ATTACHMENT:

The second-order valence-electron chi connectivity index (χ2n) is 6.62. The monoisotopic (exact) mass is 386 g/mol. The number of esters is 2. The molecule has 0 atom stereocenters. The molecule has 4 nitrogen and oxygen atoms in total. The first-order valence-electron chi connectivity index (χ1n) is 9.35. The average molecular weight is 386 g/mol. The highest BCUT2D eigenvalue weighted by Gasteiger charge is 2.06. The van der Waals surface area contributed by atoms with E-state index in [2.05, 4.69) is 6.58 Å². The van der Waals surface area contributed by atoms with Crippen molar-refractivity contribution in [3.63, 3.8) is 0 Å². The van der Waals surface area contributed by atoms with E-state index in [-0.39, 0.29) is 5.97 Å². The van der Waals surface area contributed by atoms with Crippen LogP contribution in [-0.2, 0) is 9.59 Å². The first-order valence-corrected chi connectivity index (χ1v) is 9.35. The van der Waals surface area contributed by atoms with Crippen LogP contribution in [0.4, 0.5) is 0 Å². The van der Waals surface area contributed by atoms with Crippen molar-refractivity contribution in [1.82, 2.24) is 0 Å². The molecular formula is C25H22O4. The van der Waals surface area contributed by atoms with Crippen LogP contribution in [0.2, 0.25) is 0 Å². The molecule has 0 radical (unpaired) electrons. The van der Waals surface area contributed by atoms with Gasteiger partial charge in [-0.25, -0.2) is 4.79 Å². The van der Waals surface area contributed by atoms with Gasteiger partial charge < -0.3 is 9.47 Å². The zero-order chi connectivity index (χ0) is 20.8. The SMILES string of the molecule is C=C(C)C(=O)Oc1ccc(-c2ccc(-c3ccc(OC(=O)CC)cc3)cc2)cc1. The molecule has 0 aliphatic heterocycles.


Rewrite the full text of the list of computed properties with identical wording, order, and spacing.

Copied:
The second-order valence-electron chi connectivity index (χ2n) is 6.62. The monoisotopic (exact) mass is 386 g/mol. The number of esters is 2. The molecule has 0 atom stereocenters. The molecule has 4 nitrogen and oxygen atoms in total. The first-order valence-electron chi connectivity index (χ1n) is 9.35. The average molecular weight is 386 g/mol. The highest BCUT2D eigenvalue weighted by Gasteiger charge is 2.06. The van der Waals surface area contributed by atoms with E-state index in [2.05, 4.69) is 6.58 Å². The van der Waals surface area contributed by atoms with Crippen molar-refractivity contribution in [3.63, 3.8) is 0 Å². The van der Waals surface area contributed by atoms with E-state index in [-0.39, 0.29) is 5.97 Å². The van der Waals surface area contributed by atoms with Crippen LogP contribution in [-0.2, 0) is 9.59 Å². The first-order valence-corrected chi connectivity index (χ1v) is 9.35. The van der Waals surface area contributed by atoms with Crippen LogP contribution in [0.4, 0.5) is 0 Å². The van der Waals surface area contributed by atoms with Crippen molar-refractivity contribution in [1.82, 2.24) is 0 Å². The molecular formula is C25H22O4. The van der Waals surface area contributed by atoms with Crippen LogP contribution in [0.2, 0.25) is 0 Å². The molecule has 0 radical (unpaired) electrons. The van der Waals surface area contributed by atoms with Gasteiger partial charge in [-0.25, -0.2) is 4.79 Å². The van der Waals surface area contributed by atoms with Gasteiger partial charge < -0.3 is 9.47 Å². The zero-order chi connectivity index (χ0) is 20.8. The SMILES string of the molecule is C=C(C)C(=O)Oc1ccc(-c2ccc(-c3ccc(OC(=O)CC)cc3)cc2)cc1. The molecule has 0 aliphatic heterocycles.